New Acreage Added to Clay WMA

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Two new tracts of public land totaling nearly 700 acres in Fleming County will be open to turkey, small game, grouse and deer hunting. The tracts, recently acquired by the Kentucky Department of Fish and Wildlife Resources (KDFWR), are located near the main tract of Clay Wildlife Management Area (WMA) and the Marietta Booth tract of Clay WMA.

“The boundaries are marked and there is signage,” said Don Walker, assistant director of wildlife for the KDFWR. “Parking facilities are being developed. The public will need to park along maintained roads for now.”

The two new tracts will be part of Clay WMA. The 120-acre Webb tract is located adjacent to the Marietta Booth tract of Clay WMA, north of Pike Bluff Road. The 535-acre Bailey tract is across the Licking River from the main tract of Clay WMA, south of Tea Run Road.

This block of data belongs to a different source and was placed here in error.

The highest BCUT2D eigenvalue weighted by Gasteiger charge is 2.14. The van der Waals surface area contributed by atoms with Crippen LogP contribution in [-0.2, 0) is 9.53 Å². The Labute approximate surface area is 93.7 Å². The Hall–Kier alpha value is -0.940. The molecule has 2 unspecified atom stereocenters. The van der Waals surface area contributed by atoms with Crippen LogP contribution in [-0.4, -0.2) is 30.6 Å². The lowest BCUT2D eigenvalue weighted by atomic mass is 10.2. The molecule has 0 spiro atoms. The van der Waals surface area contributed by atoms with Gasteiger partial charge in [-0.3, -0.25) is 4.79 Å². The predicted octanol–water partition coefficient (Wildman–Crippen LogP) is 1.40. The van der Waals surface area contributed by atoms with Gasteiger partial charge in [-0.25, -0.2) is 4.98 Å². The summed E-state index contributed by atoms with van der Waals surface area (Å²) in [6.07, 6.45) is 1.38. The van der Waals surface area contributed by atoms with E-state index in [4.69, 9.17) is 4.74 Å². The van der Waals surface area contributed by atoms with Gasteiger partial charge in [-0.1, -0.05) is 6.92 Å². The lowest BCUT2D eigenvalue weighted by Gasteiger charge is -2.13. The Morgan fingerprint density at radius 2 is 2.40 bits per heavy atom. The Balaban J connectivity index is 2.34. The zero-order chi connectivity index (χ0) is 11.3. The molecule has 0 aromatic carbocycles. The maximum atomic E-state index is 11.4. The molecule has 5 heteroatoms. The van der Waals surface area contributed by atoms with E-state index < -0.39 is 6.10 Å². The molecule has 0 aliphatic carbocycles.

“The Webb tract is typical of the Outer Bluegrass region,” said Steve Bonney, public lands biologist for the KDFWR. “The previous landowner worked with our private lands biologists to improve habitat, convert fescue into native grasses and plant trees. The Bailey tract is primarily wooded along with some open lands.”

There are a few private residences that remain on these public lands. “We request that visitors respect the privacy of these private residences that remain on these areas,” Walker said.

The new hunting lands hold populations of deer, turkeys, grouse, rabbits, quail and furbearers. Both the Webb and Bailey tracts will be open to the same hunting regulations as the Marietta Booth tract of Clay WMA.

State Senator Walter Blevins Jr., D-West Liberty, and State Representative Mike Denham, D-Maysville, applauded the additional land acquisitions, saying Kentucky hunters and anglers need more public access.

“I appreciate the Fish and Wildlife Commission’s and the Department’s interest in this area and their commitment to providing more hunting and public access on these properties,” said Denham.

Blevins echoed those sentiments, saying, “hunting is a great tradition in Kentucky, and it’s good to see that these lands are being set aside for public use and will be available for hunting and fishing.”

For more information about other public lands available for hunting, check the WMA listings in the back of the June 2005-July 2006 Kentucky Hunting and Trapping Guide, available wherever hunting licenses are sold. You may request a copy of the guide by calling 1-800-858-1549.